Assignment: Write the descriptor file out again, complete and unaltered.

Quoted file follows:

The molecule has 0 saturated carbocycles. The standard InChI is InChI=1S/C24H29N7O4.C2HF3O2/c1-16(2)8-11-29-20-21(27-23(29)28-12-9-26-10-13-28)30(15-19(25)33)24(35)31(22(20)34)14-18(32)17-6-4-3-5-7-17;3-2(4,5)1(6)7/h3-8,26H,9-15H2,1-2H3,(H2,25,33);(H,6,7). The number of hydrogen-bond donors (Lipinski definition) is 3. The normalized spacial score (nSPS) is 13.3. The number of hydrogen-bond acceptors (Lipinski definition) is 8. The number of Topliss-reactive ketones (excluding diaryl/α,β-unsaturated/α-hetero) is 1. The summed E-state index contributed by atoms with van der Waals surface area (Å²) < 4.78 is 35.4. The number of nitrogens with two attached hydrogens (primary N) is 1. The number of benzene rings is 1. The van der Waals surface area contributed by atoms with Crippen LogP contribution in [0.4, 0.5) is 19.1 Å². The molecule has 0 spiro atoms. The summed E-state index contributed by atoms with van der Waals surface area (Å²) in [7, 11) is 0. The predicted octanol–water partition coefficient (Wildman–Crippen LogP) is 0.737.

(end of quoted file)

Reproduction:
The molecule has 0 saturated carbocycles. The standard InChI is InChI=1S/C24H29N7O4.C2HF3O2/c1-16(2)8-11-29-20-21(27-23(29)28-12-9-26-10-13-28)30(15-19(25)33)24(35)31(22(20)34)14-18(32)17-6-4-3-5-7-17;3-2(4,5)1(6)7/h3-8,26H,9-15H2,1-2H3,(H2,25,33);(H,6,7). The number of hydrogen-bond donors (Lipinski definition) is 3. The normalized spacial score (nSPS) is 13.3. The number of hydrogen-bond acceptors (Lipinski definition) is 8. The number of Topliss-reactive ketones (excluding diaryl/α,β-unsaturated/α-hetero) is 1. The summed E-state index contributed by atoms with van der Waals surface area (Å²) < 4.78 is 35.4. The number of nitrogens with two attached hydrogens (primary N) is 1. The number of benzene rings is 1. The van der Waals surface area contributed by atoms with Crippen LogP contribution in [0.4, 0.5) is 19.1 Å². The molecule has 0 spiro atoms. The summed E-state index contributed by atoms with van der Waals surface area (Å²) in [7, 11) is 0. The predicted octanol–water partition coefficient (Wildman–Crippen LogP) is 0.737.